By Cindy Wooden Catholic News Service
VATICAN CITY (CNS) — Marking the feast of St. Josephine Bakhita, a former slave, Pope Francis urged Christians to help victims of human trafficking and migrants, especially the Rohingya people being chased from Myanmar.
For the Catholic Church, St. Bakhita’s feast day, Feb. 8, is a day of prayer for victims of trafficking.
Pope Francis asked government officials around the world to “decisively combat this plague” of human trafficking, paying particular attention to trafficking in children. “Every effort must be made to eradicate this shameful and intolerable crime.”
Describing St. Bakhita as a “young woman who was enslaved in Africa, exploited, humiliated,” Pope Francis said she never gave up hope and, finally, she was able to migrate to Europe.
Holding up a booklet with a photograph of the Sudanese saint, who died in Italy in 1947, the pope continued telling her story. In Europe, he said, “she heard the call of the Lord and became a nun,” joining the Canossian Daughters of Charity.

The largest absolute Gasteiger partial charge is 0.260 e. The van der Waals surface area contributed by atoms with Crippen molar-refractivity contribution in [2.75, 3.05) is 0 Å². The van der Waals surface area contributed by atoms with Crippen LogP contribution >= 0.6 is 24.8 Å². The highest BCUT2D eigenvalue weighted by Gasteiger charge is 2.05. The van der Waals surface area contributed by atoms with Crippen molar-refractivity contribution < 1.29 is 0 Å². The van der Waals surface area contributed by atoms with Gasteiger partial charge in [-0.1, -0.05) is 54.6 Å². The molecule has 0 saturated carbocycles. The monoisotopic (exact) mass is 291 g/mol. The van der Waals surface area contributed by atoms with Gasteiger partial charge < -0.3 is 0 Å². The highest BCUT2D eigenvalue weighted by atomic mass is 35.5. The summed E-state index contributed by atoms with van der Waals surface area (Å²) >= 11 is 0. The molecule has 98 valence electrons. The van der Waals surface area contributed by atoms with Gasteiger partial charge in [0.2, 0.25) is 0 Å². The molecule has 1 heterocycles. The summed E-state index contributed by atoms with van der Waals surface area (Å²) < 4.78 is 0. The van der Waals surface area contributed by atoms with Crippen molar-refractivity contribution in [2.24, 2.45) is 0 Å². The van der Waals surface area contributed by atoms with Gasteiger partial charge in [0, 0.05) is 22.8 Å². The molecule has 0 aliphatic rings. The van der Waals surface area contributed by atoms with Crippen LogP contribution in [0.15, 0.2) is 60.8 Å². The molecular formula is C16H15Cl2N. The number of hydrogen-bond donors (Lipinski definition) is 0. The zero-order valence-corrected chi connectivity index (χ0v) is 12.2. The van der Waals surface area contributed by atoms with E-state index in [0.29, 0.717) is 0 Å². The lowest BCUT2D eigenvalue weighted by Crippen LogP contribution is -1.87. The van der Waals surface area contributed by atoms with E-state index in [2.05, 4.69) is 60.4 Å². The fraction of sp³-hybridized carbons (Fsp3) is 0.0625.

“Let us pray to St. Josephine Bakhita for all migrants and refugees who are exploited and suffer so much,” the pope said.
“And speaking of migrants who are exploited and chased away, I want to pray with you today in a special way for our Rohingya brothers and sisters,” the pope continued. “These people, thrown out of Myanmar, move from one place to another because no one wants them.”
Pope Francis told the estimated 7,000 people at his audience that the Rohingya, who are Muslim, “are good people. They are our brothers and sisters. They have been suffering for years. They have been tortured, killed, just because they want to keep their traditions and their Muslim faith.”